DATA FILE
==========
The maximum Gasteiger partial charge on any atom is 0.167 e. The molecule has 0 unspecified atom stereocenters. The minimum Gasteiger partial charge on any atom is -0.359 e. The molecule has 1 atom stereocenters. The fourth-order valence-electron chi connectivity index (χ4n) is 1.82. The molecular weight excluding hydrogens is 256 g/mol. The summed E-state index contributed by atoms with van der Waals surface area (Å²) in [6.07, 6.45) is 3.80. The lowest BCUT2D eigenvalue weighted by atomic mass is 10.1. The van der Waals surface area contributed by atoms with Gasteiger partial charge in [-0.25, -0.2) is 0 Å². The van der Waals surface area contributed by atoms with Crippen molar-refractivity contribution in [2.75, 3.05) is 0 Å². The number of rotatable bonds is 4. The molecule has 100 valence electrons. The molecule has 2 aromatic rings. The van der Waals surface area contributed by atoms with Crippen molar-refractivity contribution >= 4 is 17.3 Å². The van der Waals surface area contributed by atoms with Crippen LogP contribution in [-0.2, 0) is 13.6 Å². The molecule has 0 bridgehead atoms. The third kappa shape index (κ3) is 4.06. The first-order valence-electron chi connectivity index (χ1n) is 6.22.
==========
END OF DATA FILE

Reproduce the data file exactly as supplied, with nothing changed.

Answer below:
The maximum Gasteiger partial charge on any atom is 0.167 e. The molecule has 0 unspecified atom stereocenters. The minimum Gasteiger partial charge on any atom is -0.359 e. The molecule has 1 atom stereocenters. The fourth-order valence-electron chi connectivity index (χ4n) is 1.82. The molecular weight excluding hydrogens is 256 g/mol. The summed E-state index contributed by atoms with van der Waals surface area (Å²) in [6.07, 6.45) is 3.80. The lowest BCUT2D eigenvalue weighted by atomic mass is 10.1. The van der Waals surface area contributed by atoms with Gasteiger partial charge in [-0.25, -0.2) is 0 Å². The van der Waals surface area contributed by atoms with Crippen molar-refractivity contribution in [2.75, 3.05) is 0 Å². The number of rotatable bonds is 4. The molecule has 100 valence electrons. The molecule has 2 aromatic rings. The van der Waals surface area contributed by atoms with Crippen molar-refractivity contribution >= 4 is 17.3 Å². The van der Waals surface area contributed by atoms with Crippen LogP contribution in [-0.2, 0) is 13.6 Å². The molecule has 0 bridgehead atoms. The third kappa shape index (κ3) is 4.06. The first-order valence-electron chi connectivity index (χ1n) is 6.22.